3. Capture Richmond - Richmond was the capital of the South and it lay only 100 miles South of Washington D.C. If the North would be able to capture the Confederate government's headquarters, it would make it very hard to fight a war.
This plan seems to be a good one, but it had it's short-comings, as is evident in the war not being over in several weeks, but in several years instead.
How the North Wins
Things didn't start out well at all for the North. The 1st Battle of Bull Run was a sobering start for them. It showed they had greatly underestimated the will or ability of the South to fight, and had overestimated their own ability to fight. Their tropps, although large in number, were not as well trained as the troops of the South.
As far as the Anaconda plan was going, it didn't start out as well as expected either. The Union possessed only sixty ships at the start of the Civil War, and while this outnumbered the South, it was not enough to patrol the Southern coastline for an effective blockade. As a result, the Confederates used blockade runners to slip past the Union blockade and send out the goods and receive supplies. It wouldn't be toward the end of the war when the North finally produced enough ships to stop the blockade runners. When this happened, stockpiles of cotton started to accumulate on Southern docks unable to be moved out. With the blockade finally in place, the North was able to limit the Souths supplies.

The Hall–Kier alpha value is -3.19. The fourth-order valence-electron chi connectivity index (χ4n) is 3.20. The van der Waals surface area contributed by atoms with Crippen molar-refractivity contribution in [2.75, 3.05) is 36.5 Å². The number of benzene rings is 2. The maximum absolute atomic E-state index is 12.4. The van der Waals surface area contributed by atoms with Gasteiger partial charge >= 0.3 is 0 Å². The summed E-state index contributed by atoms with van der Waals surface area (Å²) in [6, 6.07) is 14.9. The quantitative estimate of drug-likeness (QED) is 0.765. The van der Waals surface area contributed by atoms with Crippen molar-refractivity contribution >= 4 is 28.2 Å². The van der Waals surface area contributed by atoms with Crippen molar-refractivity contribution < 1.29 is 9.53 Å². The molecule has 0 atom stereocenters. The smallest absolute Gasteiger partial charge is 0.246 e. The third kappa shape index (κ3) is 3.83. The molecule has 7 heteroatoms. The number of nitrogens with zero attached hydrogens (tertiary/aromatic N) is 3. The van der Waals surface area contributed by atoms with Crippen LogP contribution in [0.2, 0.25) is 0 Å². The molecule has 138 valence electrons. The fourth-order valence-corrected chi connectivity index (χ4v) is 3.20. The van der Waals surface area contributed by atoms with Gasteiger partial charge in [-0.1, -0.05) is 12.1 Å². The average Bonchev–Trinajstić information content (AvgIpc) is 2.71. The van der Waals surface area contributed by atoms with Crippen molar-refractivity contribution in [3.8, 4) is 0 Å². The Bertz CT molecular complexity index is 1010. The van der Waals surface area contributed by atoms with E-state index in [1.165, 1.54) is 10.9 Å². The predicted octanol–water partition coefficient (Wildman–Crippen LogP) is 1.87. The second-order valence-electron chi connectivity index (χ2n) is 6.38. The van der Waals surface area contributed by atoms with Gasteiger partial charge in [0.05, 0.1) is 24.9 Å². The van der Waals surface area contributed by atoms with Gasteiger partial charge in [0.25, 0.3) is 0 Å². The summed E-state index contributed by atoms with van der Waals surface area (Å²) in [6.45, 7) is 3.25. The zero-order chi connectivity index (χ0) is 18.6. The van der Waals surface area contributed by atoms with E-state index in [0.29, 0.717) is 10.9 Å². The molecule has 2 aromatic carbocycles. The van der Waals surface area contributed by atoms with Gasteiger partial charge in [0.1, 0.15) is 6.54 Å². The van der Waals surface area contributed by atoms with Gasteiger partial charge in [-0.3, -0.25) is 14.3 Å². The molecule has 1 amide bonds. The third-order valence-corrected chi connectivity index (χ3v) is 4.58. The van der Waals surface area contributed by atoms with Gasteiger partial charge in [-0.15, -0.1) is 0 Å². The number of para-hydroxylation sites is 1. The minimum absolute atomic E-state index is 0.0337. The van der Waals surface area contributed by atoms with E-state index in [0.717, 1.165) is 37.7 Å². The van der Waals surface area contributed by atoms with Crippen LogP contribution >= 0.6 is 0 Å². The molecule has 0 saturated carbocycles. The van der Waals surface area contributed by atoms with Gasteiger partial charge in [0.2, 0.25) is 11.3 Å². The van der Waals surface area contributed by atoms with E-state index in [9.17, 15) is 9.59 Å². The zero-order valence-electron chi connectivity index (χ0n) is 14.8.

The war in the west focused on the capturing of some key forts along the Mississippi River. The last fort to fall was Vicksburg. With the fall of Vicksburg, the North had gained control of the Mississippi River and split the Confederacy in two.
The final phase of the Anaconda plan was to capture Richmond, VA. Toward the end of the war (after the Union victory at Gettysburg), the South seemed to lose some of it's will and ability to fight. Their country was now split, amnd supplies were running low. Seeing this, General Grant (now Lincoln's head man) decided to enact a new strategy, "total war". What Grant hoped to do was run through the South causing as much destruction as possible, not just to military targets, but also to civilian ones. While Richmond eventually does fall to the Union, General W.T. Sherman plowed through the South destroying a sixty mile wide path as he went. Nothing was left to stand that could aid the rebels. Railroad lines were torn up, crops burnt, and cities and yowns destroyed (including Atlanta). While Sherman sent out to "make the South howl", Grant sent out to capture Lee. Grant eventually catches up to Lee at the small town of Appomattox on April 9, 1865. Here Lee surrenders to Grant, bringing an end to the Civil War and a Union victory. However, there still would be a long road ahead to piece the war torn nation back together.
Graph and map were taken from America's Story, Houghton Mifflin Co.
Did You Know? The 8th Wisconsin regiment had a mascot, an eagle named "Old Abe". One soldier traded five bushels of corn to an Indian for the bird, which followed his master like a puppy.